The ‘divide’ did not impact the activities of the lawmakers. Later the  Lok Jana Shakti Party leader Ram Villas Paswan met Syed Ali Geelani. The All India Majlis-e Ittihad al-Muslimin leader Assaduddin Owaisi also called on Mirwaiz Umer Farooq . Geelani assured Paswan that the minorities in Kashmir are safe and he promised him that he will take up the issue of human rights in the Lok Sabha.

Langate MLA Engineer Sheikh Rashid met the delegation along with two of his voters– an old woman and a former militant.

Bibi Jan, 80, who lives in a remote Gujjar belt, requested the delegation to get her son released. With tears in her eyes, Jan informed that her son Sameer was picked up by police and dubbed a stone pelter. Police then demanded Rs 20,000 for his release which she arranged by selling off her land. She said she paid the money to a mediator but her son was not released.

Jan’s other son has crossed over to in 90’s. The troops destroyed their house forcing the family, which includes two daughters, to migrate to Sopore. After 20 years when she returned to live in their ancestral village, her son Sameer was caught and dubbed a stone pelter.

Legislator Rashid said he was stopped and frisked at 26 places, while travelling to Srinagar to meet the delegation.

Another man accompanying Rashid was Ghulam Hassan Khan, former militant, who had given up militancy and served detention. “He is my voter and one day I got a call from police that they need him. I took him in my vehicle and police promised me he will be set free within 10 minutes,” said Rashid. After five days, he was informed that police have registered an FIR against him saying he was caught in Srinagar while carrying two grenades and some letterheads of Lashkar.

Rashid said he urged the visiting lawmakers that they should encourage New Delhi to accept Kashmir as a dispute. He claimed to have asserted that revoking AFSPA from places like Srinagar would have no impact because it needs to be withdrawn from places where it is destroying lives.

The presence  of Dr Farooq Abdullah as part of the delegation was a hindrance for some visitors to talk about governance.

“If I criticise the same government with which I have to interact the next day, it is harmful,” said one trader.

There were, however, quite a few voices that talked about the governance issues. Perhaps the strongest was that of the Congress, though they are part of the ruling coalition. Prof Saif ud Din Soz, the state congress chief, reiterated that governance needs “a lot of improvement”.

The non-political entities, on the other hand, were by and large filtered. Law Ministry sources said there were a large number of requests for having interactions with the visiting delegation but they could not be permitted because they were not cleared by police. In certain cases individuals seeking meeting were asked to give in black and white what they intended to convey.

The Federation Chamber of Industry Kashmir (FCIK), Kashmir Chamber of Commerce and Industry (KCCI), Tourism related traders and hoteliers sent a joint team.
“There were lot of speculations that we will be seeking compensation for the massive losses the trade and business community has suffered but we did not ask anything,” Shakeel Qalander, president FCIK said. Qalander is one of the members of the task Force that Prime Minister set up under Dr C Rangarajan for creating a job package for Kashmir’s unemployed.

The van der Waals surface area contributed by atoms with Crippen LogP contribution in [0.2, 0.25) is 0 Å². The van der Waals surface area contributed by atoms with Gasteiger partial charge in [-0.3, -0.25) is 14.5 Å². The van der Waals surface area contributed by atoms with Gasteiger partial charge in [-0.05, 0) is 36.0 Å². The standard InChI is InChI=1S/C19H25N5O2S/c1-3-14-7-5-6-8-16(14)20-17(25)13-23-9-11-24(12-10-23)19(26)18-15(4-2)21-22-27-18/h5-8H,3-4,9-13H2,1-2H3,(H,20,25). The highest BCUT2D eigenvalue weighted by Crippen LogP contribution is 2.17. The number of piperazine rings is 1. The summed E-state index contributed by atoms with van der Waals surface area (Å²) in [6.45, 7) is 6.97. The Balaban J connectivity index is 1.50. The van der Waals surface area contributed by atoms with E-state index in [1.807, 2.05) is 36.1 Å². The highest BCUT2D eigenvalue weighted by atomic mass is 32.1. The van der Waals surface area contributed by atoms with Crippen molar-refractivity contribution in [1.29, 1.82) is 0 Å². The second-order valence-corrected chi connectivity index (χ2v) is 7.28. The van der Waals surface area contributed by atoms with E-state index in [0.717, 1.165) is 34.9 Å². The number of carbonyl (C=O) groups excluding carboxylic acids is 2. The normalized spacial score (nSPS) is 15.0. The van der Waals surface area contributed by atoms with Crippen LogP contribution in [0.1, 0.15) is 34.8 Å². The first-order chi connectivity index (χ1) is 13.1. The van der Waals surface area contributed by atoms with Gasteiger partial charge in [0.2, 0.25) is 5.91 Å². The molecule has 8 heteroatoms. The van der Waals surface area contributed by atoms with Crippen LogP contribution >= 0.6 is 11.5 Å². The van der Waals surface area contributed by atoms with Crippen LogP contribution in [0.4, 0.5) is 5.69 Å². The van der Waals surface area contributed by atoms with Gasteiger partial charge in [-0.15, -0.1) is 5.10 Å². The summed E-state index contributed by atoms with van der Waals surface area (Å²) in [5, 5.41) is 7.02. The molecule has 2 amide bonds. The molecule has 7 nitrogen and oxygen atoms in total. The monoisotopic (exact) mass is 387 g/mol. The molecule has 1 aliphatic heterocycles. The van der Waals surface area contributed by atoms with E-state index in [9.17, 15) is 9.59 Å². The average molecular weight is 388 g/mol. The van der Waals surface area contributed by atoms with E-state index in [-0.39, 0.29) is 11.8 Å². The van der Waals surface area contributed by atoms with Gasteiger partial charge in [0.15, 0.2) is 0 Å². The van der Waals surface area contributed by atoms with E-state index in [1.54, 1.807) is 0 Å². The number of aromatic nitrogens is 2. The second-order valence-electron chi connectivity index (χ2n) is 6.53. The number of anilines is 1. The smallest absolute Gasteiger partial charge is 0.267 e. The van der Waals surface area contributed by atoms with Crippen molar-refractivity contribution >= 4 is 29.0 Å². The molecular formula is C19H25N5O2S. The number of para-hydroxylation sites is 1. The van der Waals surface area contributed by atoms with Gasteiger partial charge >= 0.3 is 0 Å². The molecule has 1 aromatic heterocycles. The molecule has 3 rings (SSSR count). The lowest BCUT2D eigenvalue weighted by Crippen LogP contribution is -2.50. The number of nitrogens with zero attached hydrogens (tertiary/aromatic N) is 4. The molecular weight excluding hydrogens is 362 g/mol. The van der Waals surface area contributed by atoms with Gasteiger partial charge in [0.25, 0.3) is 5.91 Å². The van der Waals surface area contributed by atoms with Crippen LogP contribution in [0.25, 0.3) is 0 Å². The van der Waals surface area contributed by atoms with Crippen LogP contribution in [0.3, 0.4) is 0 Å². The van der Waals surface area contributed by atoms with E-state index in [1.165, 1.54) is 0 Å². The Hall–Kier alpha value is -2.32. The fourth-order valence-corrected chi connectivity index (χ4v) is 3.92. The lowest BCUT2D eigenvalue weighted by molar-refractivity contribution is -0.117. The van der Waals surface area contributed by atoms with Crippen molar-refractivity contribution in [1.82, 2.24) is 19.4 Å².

Chamber President Nazir Ahmad Dar in his brief two page memorandum, talked of “systematic policy of genocide” and a “reign of terror” aimed at forcing “people into submission” and asked if “this was the face of democratic and human India?”

The APD however got bit of feel of pain and resentment on ground on their visit to a hospital, and to Tangmarg, where cabinet minister Ghulam Hassan Mir had allegedly arranged a gathering for the home minister.

Tangmarg lost six people and had scores injured when a mob – allegedly instigated by a National Conference local leader Ali Mohammad Sofi, razed all the symbols of the government in a series of conflagrations on the second day of Eid.

The team to Tangmarg included home minister P Chidambaram and BJP members Arun Jaitely, Sushma Swaraj. Chidambaram and BJP members were not part of any meetings with separatists. There were some uncomfortable questions.

“When you kill a civilian in Maosit belt, you all apologize but what are you doing here?” a young boy asked the delegation at Tangmarg.

“Your forces kill anybody and everybody but what is more painful for us is that when your personnel resort to rapes,” the boy whose identity was not known said. “You say Kashmir is your integral part but your forces have been butchering us.”

Though there were voices supporting the official discourse of lack of employment opportunities, infrastructure and even a young man concluding his interaction with a surprising ‘jai Hind’ but the dominant responses were about solving Kashmir and putting an end to the excesses by the security grid.
 
So overwhelming was the demand that even the official spokesman acknowledged it.

While talking to the Home Minister, the official spokesman said, “the people urged for starting a sustained and meaningful dialogue with open mind and heart with all stake holders to resolve the Kashmir imbroglio forever”. They “demanded an immediate check on excesses committed by the security forces” and assured that the youth of the Valley would respond positively and not resort to violence.

The team later flew to Jammu, where they met Kashmiri Pandits, and jailed separatist leader Shabir Shah besides other delegations. Shah is currently admitted in a hospital in Jammu where a three member team met him.

The BJP, Vishwa Hindu Parishad, Rashtriya Swayamsevak Sangh, the Sangarsh Samiti and Panun Kashmir told the delegation that “AFSPA should not be withdrawn and total integration of the State was the only solution.”

Kashmiri Pandits expressed resentment over the delegation talking to separatists.